The Assam Chah Mazdoor Sangha (ACMS) General Secretary Rupesh Gowala said while Modi often refers to himself as a “chaiwala”, he is yet make good on his promises towards a million tea garden labourers in the state in the last four years.

“Before the Lok Sabha elections of 2014, Modi addressed several rallies in Assam and assured that the tea garden labourers would be paid a minimum wage of Rs 350 per day,” Gowala said.

“If this happens, the 10,00,000 tea garden labourers will lose Rs 30 each day for two months. Is it a “chaiwala” Prime Minister who is doing this to his own community?” said Gowala.

The tea garden workers in Brahmaputra Valley in Assam are presently drawing Rs 167 per day while the tea garden workers in Barak Valley are getting Rs 145 per day.

“The existing wage agreement between the Assam government and the ACMS and other tea workers bodies expired on December 31, 2017.

Narendra Modi
Narendra Modi (Wikimedia Commons)

“The government had announced an interim hike of Rs 30 per day. The tea garden labourers are supposed to get this interim hike from January 1, 2018, but the government is saying the hike will apply from March 1, 2018.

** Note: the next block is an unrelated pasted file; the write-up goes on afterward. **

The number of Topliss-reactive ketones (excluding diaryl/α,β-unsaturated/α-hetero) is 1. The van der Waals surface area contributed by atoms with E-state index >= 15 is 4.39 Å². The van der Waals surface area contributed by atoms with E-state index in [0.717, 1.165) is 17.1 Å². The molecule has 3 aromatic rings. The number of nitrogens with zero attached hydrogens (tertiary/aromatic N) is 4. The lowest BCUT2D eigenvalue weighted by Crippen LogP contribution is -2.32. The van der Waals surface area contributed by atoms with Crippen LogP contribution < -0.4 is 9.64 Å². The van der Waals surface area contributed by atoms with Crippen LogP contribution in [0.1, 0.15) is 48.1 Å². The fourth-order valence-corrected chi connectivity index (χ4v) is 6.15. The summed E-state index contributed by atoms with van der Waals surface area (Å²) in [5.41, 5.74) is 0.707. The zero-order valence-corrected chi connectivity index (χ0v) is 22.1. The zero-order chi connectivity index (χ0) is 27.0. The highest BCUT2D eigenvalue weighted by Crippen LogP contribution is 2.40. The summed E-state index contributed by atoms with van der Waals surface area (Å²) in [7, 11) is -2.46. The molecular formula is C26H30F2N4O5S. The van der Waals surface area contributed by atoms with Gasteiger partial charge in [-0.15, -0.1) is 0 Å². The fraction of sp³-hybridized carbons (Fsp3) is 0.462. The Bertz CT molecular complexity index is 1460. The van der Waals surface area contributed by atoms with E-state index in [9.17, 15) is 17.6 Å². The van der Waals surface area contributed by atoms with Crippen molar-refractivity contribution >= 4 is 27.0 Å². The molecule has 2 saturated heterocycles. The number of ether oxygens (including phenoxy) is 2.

“This would make them lose Rs 30 per day for two months,” he said.

The Bharatiya Janata Party-led government in Assam is yet to fix that minimum wage, Gowala said, urging Modi to announce the promised Rs 350 per day minimum wage before 2019.

Gowala said the condition of all those tea gardens run by the Assam government was far worse.

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“While the labourers in company-owned garden are receiving a wage of Rs. 167 per day now, the 26,000 workers under the 14 gardens of state-owned Assam Tea Company Limited (ATCL) are receiving a wage of Rs 115 only per day,” he said.

Assam has over 800 medium and large size tea gardens that produces over 50 per cent of the country’s total tea produce.

The tea labourers of Assam live in the most deplorable conditions without some of the basic amenities, Gowala said. (IANS)